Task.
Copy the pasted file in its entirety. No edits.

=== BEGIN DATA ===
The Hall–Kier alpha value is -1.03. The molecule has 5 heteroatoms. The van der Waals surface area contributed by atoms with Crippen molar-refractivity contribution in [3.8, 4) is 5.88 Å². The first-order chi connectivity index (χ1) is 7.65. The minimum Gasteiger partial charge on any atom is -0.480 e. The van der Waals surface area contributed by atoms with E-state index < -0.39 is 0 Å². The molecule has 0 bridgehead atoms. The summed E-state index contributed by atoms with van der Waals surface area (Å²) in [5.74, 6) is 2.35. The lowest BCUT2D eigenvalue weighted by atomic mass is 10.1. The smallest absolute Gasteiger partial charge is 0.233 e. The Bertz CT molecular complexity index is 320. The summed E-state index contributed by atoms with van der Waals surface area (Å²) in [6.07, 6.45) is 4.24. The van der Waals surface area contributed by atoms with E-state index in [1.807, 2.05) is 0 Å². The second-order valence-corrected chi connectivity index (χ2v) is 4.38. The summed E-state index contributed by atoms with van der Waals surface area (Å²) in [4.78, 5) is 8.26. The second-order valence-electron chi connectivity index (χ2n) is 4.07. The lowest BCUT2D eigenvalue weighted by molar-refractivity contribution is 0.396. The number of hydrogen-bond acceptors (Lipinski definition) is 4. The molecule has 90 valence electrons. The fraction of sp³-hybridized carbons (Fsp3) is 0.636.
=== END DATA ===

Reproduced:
The Hall–Kier alpha value is -1.03. The molecule has 5 heteroatoms. The van der Waals surface area contributed by atoms with Crippen molar-refractivity contribution in [3.8, 4) is 5.88 Å². The first-order chi connectivity index (χ1) is 7.65. The minimum Gasteiger partial charge on any atom is -0.480 e. The van der Waals surface area contributed by atoms with E-state index < -0.39 is 0 Å². The molecule has 0 bridgehead atoms. The summed E-state index contributed by atoms with van der Waals surface area (Å²) in [5.74, 6) is 2.35. The lowest BCUT2D eigenvalue weighted by atomic mass is 10.1. The smallest absolute Gasteiger partial charge is 0.233 e. The Bertz CT molecular complexity index is 320. The summed E-state index contributed by atoms with van der Waals surface area (Å²) in [6.07, 6.45) is 4.24. The van der Waals surface area contributed by atoms with E-state index in [1.807, 2.05) is 0 Å². The second-order valence-corrected chi connectivity index (χ2v) is 4.38. The summed E-state index contributed by atoms with van der Waals surface area (Å²) in [4.78, 5) is 8.26. The second-order valence-electron chi connectivity index (χ2n) is 4.07. The lowest BCUT2D eigenvalue weighted by molar-refractivity contribution is 0.396. The number of hydrogen-bond acceptors (Lipinski definition) is 4. The molecule has 90 valence electrons. The fraction of sp³-hybridized carbons (Fsp3) is 0.636.